China’s reprisals to billions of dollars in tariffs imposed on its exports have, by design, disproportionately targeted areas on which Trump is counting for support in 2020, including agricultural states like Iowa that he won in 2016.
So while lambasting China on the campaign trail and accusing the Asian giant of stealing US industrial jobs made for a strong message in the Midwest, the measures Trump used to make good on his promises have had a political cost.
Trump’s Twitter feed again betrays his current obsessions – he has tweeted about his trade deal with Xi seven times in just the last 36 hours. His effort was part of a damage control bid by the President and other senior officials to bolster an agreement with the Chinese that seems in retrospect to be even less comprehensive than it initially appeared.
“Very strong signals being sent by China once they returned home from their long trip, including stops, from Argentina,” Trump tweeted on Tuesday.
“Not to sound naive or anything, but I believe President Xi meant every word of what he said at our long and hopefully historic meeting. ALL subjects discussed!”
The Dow Jones Industrial Average slumped nearly 800 points on its most recent day of trading Tuesday as investors realized that the agreement between Trump and Xi may not stave off hostilities for long.
“This tariff situation still looms large over the market,” JJ Kinahan, chief market strategist at TD Ameritrade, told CNN on Tuesday.
On Wednesday, however, China moved to ease some of those concerns after its initial reticence to offer details of what it had signed up to rattled the markets and angered Trump.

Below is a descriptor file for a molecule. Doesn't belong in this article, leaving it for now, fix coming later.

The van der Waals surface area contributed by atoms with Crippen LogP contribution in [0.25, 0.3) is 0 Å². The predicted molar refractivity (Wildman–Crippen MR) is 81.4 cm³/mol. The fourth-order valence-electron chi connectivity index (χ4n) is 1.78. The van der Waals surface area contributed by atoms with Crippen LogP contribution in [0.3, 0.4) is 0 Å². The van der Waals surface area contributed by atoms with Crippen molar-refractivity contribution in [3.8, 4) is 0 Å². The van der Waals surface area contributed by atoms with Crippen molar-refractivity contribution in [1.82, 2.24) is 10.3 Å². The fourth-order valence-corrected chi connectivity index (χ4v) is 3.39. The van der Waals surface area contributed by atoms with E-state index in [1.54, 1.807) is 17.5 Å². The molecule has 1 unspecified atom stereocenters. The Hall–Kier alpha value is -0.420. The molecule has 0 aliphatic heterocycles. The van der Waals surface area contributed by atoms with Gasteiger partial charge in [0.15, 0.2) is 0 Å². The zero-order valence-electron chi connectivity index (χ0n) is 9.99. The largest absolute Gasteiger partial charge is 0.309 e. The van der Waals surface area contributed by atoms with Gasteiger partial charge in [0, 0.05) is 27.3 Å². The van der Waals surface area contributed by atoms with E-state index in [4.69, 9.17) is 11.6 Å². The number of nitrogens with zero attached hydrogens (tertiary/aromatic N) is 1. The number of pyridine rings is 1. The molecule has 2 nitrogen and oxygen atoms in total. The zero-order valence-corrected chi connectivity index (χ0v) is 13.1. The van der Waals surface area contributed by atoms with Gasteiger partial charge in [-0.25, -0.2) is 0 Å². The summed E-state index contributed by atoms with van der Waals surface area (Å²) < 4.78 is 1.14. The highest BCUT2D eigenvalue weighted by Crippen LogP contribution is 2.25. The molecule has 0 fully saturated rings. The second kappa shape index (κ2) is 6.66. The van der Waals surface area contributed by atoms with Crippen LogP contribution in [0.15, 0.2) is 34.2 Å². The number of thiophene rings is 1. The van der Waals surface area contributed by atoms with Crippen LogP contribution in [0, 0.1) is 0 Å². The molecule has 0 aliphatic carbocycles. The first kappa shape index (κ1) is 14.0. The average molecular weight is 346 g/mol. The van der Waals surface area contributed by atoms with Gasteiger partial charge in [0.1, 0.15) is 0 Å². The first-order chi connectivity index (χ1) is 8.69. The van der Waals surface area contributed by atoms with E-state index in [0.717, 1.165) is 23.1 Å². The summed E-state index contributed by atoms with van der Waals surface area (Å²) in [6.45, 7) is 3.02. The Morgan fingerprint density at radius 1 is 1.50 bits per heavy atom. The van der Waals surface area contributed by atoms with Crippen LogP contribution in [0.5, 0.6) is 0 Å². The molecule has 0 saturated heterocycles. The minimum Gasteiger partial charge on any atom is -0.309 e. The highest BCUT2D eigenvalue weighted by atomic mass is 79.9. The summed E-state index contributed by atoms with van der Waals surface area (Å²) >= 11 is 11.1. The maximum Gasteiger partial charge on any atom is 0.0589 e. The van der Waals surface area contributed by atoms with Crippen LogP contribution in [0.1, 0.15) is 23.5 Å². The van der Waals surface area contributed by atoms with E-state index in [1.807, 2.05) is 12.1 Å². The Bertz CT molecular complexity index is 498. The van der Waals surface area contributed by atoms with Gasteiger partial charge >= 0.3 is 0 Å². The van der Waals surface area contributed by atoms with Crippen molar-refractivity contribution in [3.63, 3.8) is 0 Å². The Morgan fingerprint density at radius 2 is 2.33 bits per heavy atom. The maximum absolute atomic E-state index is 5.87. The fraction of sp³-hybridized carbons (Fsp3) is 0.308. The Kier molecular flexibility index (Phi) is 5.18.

Beijing belatedly recognized a 90-day clock for talks and reaffirmed its willingness to implement “already-agreed-on specific points as quickly as possible” a move that Trump noted when he tweeted about “very strong signals.”
The White House also says the deal with Xi will see China buy large amounts of US agricultural produce to close the trade deficit and includes an agreement by Beijing to curtail the flow of fentanyl, a powerful opioid, into the US.
In return, Trump agreed to hold off on plans to raise all current tariffs to 25% on January 1.
After frequently boasting about a bull run during most of the first two years of his presidency, Trump has shown recent signs of concern about the optics of plunging stock markets that have now given up most of the year’s gains.
The Wall Street Journal reported last month that Trump had soured on Treasury Secretary Steven Mnuchin partly owing to stock market volatility, his support for Federal Reserve Chairman Jerome Powell and a more conciliatory approach to China than some hawkish White House advisers.
Trump denied the report, but it added to the impression that the President is increasingly concerned about how the economic turbulence abroad could weaken his political viability at home.